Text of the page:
Daily Advance Opinion Piece

Wednesday, September 28, 2011

We’ve long supported construction of the mid-Currituck bridge as a fix for the transportation hurdles between the mainland and Outer Banks. But what we don’t support is holding secret “idea gathering” meetings about the project among officials without the public being invited.

Recently, the N.C. Turnpike Authority hosted such a meeting in Currituck, inviting commissioners from three counties, two state legislators and several other business and county leaders.

The meeting, which sought ideas on how the bridge should be designed, was not advertised to the public.

That didn’t sit well with some residents, who have been following the bridge process for several years.

“I imagine all the pro-bridge folks were there giving their input on what Aydlett, Coinjock and Corolla will be forced to look at every single day if — and that’s a big if — this bridge gets built,” resident Jen Symonds told us. “What sense does it make to have others, not affected by the visual impacts, give input on aesthetics 
of the bridge?”

Symonds rightly questioned why the Turnpike Authority would want to be secretive — intentionally or not — about the meeting. Certainly, adequate public notice would have been easy to do.

But that didn’t happen. Because the group is not a decision-making body, and a majority of commissioners from each county was not present, a quorum did not exist that would have required public notification, according to Amanda Martin, attorney for the N.C. Press Association.

Currituck Commissioner Paul O’Neal said he would have welcomed the public to the meeting, but since the state — not the county — set up the session, he was not aware of who would be attending until he got there.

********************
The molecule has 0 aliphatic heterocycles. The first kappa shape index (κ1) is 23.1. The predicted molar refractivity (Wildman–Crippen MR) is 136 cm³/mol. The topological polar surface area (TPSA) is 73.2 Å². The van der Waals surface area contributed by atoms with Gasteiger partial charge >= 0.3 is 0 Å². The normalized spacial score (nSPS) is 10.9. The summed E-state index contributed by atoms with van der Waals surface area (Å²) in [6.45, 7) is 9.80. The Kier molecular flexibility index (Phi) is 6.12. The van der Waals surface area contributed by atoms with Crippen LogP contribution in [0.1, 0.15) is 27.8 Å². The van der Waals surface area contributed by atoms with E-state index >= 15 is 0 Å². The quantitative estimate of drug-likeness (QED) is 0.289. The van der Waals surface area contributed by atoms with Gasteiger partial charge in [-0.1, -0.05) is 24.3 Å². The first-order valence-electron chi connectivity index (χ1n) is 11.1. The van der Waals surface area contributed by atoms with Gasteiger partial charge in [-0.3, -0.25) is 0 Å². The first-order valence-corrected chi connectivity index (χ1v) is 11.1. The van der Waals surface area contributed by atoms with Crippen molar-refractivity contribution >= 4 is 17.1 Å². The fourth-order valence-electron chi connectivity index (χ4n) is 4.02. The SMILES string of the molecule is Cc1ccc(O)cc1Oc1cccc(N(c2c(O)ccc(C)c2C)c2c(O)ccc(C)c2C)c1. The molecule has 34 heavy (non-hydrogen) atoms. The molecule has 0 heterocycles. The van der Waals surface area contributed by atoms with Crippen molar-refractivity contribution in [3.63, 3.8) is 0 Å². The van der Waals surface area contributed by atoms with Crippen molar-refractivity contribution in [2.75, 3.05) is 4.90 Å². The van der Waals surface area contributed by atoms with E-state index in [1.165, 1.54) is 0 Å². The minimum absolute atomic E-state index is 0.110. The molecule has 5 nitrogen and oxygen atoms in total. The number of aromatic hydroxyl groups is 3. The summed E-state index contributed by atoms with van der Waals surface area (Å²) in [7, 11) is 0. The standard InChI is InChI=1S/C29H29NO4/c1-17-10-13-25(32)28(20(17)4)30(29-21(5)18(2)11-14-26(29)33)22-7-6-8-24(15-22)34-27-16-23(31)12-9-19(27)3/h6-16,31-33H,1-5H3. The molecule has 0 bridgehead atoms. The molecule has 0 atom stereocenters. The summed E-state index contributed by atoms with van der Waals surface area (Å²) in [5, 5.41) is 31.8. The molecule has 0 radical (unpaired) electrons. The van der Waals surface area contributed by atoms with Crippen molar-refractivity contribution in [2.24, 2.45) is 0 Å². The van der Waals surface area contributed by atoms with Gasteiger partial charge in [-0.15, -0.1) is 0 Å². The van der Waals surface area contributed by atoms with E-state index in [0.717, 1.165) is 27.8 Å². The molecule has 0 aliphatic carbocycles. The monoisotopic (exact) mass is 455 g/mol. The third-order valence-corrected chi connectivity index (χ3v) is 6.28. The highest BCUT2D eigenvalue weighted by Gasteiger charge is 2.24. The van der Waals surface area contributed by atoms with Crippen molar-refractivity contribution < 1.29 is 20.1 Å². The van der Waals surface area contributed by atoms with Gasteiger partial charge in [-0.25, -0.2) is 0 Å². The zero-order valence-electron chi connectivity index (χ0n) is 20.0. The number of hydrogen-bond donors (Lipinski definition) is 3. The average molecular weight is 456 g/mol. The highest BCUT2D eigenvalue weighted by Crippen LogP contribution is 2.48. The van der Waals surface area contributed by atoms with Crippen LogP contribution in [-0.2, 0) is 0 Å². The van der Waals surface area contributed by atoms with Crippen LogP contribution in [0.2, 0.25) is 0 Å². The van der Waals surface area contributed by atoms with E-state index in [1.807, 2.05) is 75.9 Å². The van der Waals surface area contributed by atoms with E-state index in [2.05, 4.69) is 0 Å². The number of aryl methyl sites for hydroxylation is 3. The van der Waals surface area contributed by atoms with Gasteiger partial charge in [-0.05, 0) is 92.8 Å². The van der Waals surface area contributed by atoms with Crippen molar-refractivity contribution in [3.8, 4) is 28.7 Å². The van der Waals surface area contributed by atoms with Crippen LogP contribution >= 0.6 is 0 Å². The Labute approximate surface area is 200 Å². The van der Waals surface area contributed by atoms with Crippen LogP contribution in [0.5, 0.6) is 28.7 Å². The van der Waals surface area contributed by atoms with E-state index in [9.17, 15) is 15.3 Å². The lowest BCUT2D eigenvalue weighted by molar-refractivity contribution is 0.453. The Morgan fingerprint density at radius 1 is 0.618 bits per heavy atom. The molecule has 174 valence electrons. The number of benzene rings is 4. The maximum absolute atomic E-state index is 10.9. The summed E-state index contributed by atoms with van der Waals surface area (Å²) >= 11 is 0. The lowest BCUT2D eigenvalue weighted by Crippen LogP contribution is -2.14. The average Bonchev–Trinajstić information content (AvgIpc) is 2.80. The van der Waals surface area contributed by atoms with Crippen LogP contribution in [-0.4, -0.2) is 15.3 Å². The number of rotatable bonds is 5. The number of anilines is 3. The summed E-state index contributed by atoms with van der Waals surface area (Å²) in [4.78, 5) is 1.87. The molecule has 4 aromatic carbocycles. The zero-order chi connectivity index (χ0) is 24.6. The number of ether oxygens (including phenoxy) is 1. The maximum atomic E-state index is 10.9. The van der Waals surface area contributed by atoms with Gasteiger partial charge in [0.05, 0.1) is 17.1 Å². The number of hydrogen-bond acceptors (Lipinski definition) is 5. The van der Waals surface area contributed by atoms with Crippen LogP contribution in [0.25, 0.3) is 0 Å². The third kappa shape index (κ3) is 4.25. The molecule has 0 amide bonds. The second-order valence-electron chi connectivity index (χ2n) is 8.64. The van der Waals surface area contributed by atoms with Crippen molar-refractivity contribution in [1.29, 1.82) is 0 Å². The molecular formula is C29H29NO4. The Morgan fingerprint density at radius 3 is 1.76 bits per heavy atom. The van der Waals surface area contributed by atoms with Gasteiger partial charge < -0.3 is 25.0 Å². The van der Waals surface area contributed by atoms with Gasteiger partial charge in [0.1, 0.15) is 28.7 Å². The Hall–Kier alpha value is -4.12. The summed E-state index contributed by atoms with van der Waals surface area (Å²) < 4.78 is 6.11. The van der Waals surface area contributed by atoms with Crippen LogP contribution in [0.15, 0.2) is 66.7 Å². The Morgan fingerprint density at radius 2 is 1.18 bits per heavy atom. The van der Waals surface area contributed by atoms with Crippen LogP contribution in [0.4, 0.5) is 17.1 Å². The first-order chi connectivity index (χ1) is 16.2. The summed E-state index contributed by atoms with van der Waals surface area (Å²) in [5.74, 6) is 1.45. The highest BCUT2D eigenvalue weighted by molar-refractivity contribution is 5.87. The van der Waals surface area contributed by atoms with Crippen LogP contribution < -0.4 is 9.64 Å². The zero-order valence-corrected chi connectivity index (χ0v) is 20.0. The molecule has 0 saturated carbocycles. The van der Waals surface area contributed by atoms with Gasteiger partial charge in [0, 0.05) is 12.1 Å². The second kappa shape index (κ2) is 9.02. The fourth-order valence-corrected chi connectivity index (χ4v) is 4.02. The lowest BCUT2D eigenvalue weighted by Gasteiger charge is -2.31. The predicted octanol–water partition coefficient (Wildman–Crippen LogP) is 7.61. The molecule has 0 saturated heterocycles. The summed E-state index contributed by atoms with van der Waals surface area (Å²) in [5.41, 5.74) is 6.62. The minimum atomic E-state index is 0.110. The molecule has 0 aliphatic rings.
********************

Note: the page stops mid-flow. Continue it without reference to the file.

State Rep. Bill Owens, D-Pasquotank, said he didn’t know the meeting had not been advertised.

Greer Beaty, communications director for the N.C. Department of Transportation, the agency that oversees the Turnpike Authority, said nothing was decided at the meeting.

“It really was not a meeting intended to come up with long-term decisions that would be set in stone,” she told us. “It was just a starting point to get some ideas.”

The $600 million bridge has been in the planning and discussion stages for more than 10 years. Legislation to build the bridge passed in the General Assembly in 1996.

The bridge will cross the Currituck Sound by connecting Aydlett on mainland Currituck with Corolla on the Outer Banks. It will give northern vacationers a quicker route to the beaches, and provide an extra hurricane evacuation route.

Despite the hefty price tag, the project is still alive, thanks to the controversial votes of Reps. Owens, Tim Spear, D-Washington, and three other House Democrats who gave Republicans enough votes to override Democratic Gov. Bev Perdue’s budget veto in June in exchange for support of keeping the bridge and other projects in the budget.

The project still needs final approval from DOT. The Turnpike Authority is expected to release its environmental impact statement this month and make its final decision this fall. If those steps are successful, construction would start by next fall, and the span would be scheduled to open by late 2017.

Meanwhile, we implore the Turnpike Authority and local officials to make sure all future meetings about the bridge allow for public input or at least a public presence. Though some meetings may not be legally required to be made public, with a project this size and affecting so many local residents, it is the right thing to do.